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NHT SuperBuds

NHT SuperBuds Review

NHT SuperBuds
Brief: First in-ear earphones from loudspeaker manufacturer NHT

MSRP: $129.99 (manufacturer’s page)
Current Price: $70 from
Specs: Driver: Dynamic | Imp: 32Ω | Sens: 96.5 dB | Freq: 20-20k Hz | Cable: 3.9′ 45-degree plug w/ mic & 1-button remote
Nozzle Size: 4.5mm | Preferred tips: Stock single-flanges; MEElec M6 single-flanges; Comply T200 (included)
Wear Style: Straight down or over-the-ear (preferred)

Accessories (4/5) – Single-flange silicone tips (5 sizes), Comply T200 memory foam tips (3 sizes), and zippered clamshell carrying case
Build Quality (4/5) – The SuperBuds’ earpieces are decidedly large and hefty, but also feel rock-solid. The cables are fabric-sheathed, and while the combination of heavy earpieces, fabric cords, and lack of external strain relief worries me a little, they’re holding up fine five months in. The cable features a mic with single-button remote on the left side and 45-degree termination. No cable cinch is present
Isolation (4/5) – Impressive, especially with the included Comply eartips
Microphonics (4/5) – Bothersome when worn cable-down; good otherwise. Very good considering the cloth cable
Comfort (3/5) – Heavy, wide housings will cause problems in smaller ears but the SuperBuds attempt to make up for it with a strong eartip selection – 5 sizes of good-quality silicone tips (including always-welcome XL and XS sizes) and 3 pairs of Comply memory foam tips. The SuperBuds can also be worn cable-up to mitigate the weight

Sound (7.7/10) – The NHT SuperBuds follow a surprisingly bass-heavy signature with a warm tone and smooth highs – perhaps a bit more Beats by Dre than I expected, but a bass fan’s delight to be sure. The bass is deep and powerful, with a slight mid-bass bias and relatively slow attack and decay resulting in a very full-bodied sound.

The SuperBuds’ bass quantity falls north of just about any IEM I’ve tried recently except maybe JVC’s Xtreme Xplosives line, and their slower bass presentation acts to further accentuate the low end. This sort of bass “bloom” also means the majority of less bassy earphones, even those with strong punch like Brainwavz’ similarly-priced S5, sound tighter and quicker at the low end but ultimately lack the sheer power and fullness of the NHTs.

The SuperBuds have a warm tonal character and sound thick and rich through the midrange. The mids of the SuperBuds are slightly veiled, but not recessed. As expected, they don’t reach the clarity or detail levels of less bass-heavy earphones like the Brainwavz S5, but the clarity is not bad at all for this type of sound. Sets with more v-shaped, mid-recessed signatures – again, like the S5 – tend to sound a little thin and “hollow” in comparison.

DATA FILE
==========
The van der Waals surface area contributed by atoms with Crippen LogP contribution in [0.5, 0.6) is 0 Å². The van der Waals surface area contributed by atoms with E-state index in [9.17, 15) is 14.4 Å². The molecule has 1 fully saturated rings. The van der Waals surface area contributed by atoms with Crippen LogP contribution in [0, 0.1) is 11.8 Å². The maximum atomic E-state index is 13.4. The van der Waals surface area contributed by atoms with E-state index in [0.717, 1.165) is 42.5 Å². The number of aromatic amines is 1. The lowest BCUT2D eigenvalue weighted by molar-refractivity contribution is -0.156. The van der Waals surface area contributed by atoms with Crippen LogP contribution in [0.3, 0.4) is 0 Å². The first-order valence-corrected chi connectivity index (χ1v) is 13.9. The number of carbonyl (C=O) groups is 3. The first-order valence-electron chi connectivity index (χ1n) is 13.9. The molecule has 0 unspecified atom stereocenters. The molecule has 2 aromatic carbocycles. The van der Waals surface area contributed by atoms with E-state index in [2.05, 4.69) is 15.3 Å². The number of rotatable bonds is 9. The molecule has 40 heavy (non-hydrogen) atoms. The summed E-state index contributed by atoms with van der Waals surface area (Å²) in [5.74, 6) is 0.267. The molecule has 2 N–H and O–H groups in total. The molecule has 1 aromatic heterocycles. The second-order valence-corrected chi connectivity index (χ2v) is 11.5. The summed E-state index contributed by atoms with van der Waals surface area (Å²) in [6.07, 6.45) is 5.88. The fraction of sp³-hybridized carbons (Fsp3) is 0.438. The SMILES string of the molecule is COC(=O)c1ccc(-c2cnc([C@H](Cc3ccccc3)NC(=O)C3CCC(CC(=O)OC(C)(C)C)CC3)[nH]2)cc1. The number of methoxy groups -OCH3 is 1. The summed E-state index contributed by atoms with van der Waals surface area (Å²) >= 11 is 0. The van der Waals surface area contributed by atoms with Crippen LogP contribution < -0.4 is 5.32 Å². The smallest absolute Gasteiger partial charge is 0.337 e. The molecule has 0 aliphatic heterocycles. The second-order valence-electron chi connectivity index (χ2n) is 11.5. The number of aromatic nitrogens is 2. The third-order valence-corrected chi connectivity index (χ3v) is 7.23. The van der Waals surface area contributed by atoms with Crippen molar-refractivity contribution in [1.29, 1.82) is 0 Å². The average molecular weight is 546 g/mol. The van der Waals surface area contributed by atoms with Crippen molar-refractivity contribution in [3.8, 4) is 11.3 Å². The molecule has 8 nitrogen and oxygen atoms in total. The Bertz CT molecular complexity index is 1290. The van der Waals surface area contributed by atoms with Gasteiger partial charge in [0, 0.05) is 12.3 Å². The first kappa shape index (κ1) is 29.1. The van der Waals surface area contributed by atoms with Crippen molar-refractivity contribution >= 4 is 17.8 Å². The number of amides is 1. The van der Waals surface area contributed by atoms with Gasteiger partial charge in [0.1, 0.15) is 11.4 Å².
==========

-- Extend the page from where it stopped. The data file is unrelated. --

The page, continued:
The top end of the SuperBuds is smooth and non-fatiguing at the expense of sounding a little darker and less crisp than the average $100 in-ear monitor. It does an excellent job of killing whatever harshness and sibilance may be present and maintains smoothness even at higher volumes, which makes it perfect for sensitive ears. The soundstage is also good for a bass-heavy earphone – spacious enough to digest all the bass and not overly prone to congestion.

Interestingly, the SuperBuds have lower than average sensitivity – they’re not quiet or anything, but listeners who equate volume with sound quality may prefer the more efficient Beats by Dre Tours or JVC Xtreme Xplosives. I found this aspect of the performance interesting – on one hand the SuperBuds have a sound signature that’s perfect for the mainstream, and on the other they act more along the lines of enthusiast earphones when it comes to the volume war.

Select Comparisons

JVC HA-FR301 ($40)

The intent of JVC’s Xtreme Xplosives headphone line is simple – to deliver as much bass as possible. The FR301 succeeds in matching the SuperBuds there, offering up a hair more mid-bass punch to boot, but lacks refinement. The overall response of the JVCs is much more v-shaped, with a ton more treble presence compared to the NHT set. The FR301 can sound a little clearer and more dynamic thanks to the extra treble energy and crispness, but the midrange is recessed and the top end is brighter and harsher, with occasional bouts of sibilance. The NHT set is muddier and more veiled, warmer in tone, and more dull in the treble, but its smoother sound is more natural and never unpleasant, which is more than can be said for the JVC unit.

UBSOUND Fighter ($75)

The Fighter from Italy-based UBSOUND can be thought of as a bargain Beats by Dre – a flat-cabled headset with flashy colors and enhanced-bass sound. Next to the SuperBuds, however, its bass response seems rather tame. The SuperBuds boast greater mid-bass presence for a more impactful and full-bodied sound, offering true basshead performance and a richer, warmer overall audio experience. The Fighter puts up less mid-bass and sounds more balanced, which should give it a clarity advantage over the SuperBuds, but doesn’t, most likely due to the Fighter’s upper midrange dip.

RHA MA750i ($130)

RHA’s pricier MA750i, like the NHT SuperBuds, is a metal-shelled earphone with a hefty construction and bass-heavy sound. Compared to the basshead-worthy SuperBuds, the low end of the MA750i is less impactful, but tighter and not as intrusive. It still has good punch but with quicker note attack and decay, which makes it sound leaner and short on slam next to the NHT set. The SuperBuds, with their more full-bodied note, are boomier and more veiled, but also more powerful.

The MA750i offers a brighter overall tone compared to the SuperBuds, with significantly more presence in the upper midrange. This also makes it sound a little “tizzy” and far less tolerant of harshness in comparison to the smoother NHTs. The MA750 is more spacious thanks to its brighter sound and better overall resolution.

Beats by Dre Tour 2.0 ($150)

The Tour 2.0 is a sizable improvement over the original Beats Tour, but still doesn’t offer very good value for money in sound alone. It is, however, very user-friendly and ergonomic. The plastic-shelled Beats are much lighter than the SuperBuds, for instance, and tend to be more comfortable and secure in the ear with their angled nozzles and optional ear fins.